Karen Millen celebrates design win at CJEU


Designers should find it easier to enforce their rights after Europe’s highest court ruled in favour of Karen Millen in a dispute over unregistered Community designs (UCDs).

The women’s fashion designer had sued Irish retailer Dunnes Stores in 2007, just months after it began selling two items that Karen Millen claimed were copies of two of its garments.

In the suit, filed at the High Court, Karen Millen claimed that a stripy blue and brown shirt, and a black knit top, infringed its UCDs protecting the clothing.

The court backed the claims before Dunnes appealed, arguing that while it did copy the designs, they could not be protected under UCD law. Dunnes said that the garments lacked individual character and that Karen Millen should prove that they do.

After the case reached the Irish Supreme Court, it sent questions to the Court of Justice of the European Union (CJEU) for clarity on the case.

The first asked whether it is legitimate, when assessing the individual character of a design, to consider the overall impression produced by a combination of features taken from several earlier designs. The second queried whether the owner of a UCD must prove that its design is new and has individual character.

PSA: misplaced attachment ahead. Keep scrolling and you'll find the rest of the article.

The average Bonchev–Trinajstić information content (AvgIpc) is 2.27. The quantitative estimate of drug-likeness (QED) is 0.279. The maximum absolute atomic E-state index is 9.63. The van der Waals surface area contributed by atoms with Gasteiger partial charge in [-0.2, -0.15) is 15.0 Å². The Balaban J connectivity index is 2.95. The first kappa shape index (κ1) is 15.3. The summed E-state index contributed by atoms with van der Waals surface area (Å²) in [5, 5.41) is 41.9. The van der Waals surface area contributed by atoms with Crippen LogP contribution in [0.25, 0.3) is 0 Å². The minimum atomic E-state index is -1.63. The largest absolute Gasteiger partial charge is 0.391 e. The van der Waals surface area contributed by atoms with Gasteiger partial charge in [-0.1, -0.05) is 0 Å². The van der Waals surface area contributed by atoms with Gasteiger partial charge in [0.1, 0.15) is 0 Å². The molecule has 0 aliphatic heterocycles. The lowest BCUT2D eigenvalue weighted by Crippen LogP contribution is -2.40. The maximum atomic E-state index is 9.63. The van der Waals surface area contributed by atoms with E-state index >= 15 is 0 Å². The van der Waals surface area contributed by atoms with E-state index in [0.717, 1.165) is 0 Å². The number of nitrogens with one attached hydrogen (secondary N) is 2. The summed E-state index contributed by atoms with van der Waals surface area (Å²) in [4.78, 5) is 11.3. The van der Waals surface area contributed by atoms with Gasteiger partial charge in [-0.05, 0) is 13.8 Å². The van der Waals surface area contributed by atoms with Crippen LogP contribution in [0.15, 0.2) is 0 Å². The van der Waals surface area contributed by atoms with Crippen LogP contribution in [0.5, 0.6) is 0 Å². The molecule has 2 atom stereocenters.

In response, the CJEU ruled today, June 19, that a design’s individual character must be assessed by referring to one or more earlier designs taken individually and viewed as a whole—rather than referring to a combination of features from earlier designs.

On the second point, it answered that there is a presumption that a UCD is valid when enforcing it, which means a design holder does not need to prove individual character. Instead, a design holder should show what constitutes the individual character of the design.

Both findings support Karen Millen’s case and are in line with the Advocate General’s earlier opinion.

The decision was welcomed by David Rose, head of IP at law firm King & Wood Mallesons SJ Berwin.

“This is welcome news for the fashion industry, which routinely relies on the free, immediate protection offered by UCDs to guard against the threat of copycats.

“Designs can often enjoy a relatively short lifespan so this form of IP protection is extremely valuable, and the fact that its importance has been upheld by the court today means that designers and other holders of UCDs will ultimately find it easier to enforce their rights,” he said.


Source : www.worldipreview.com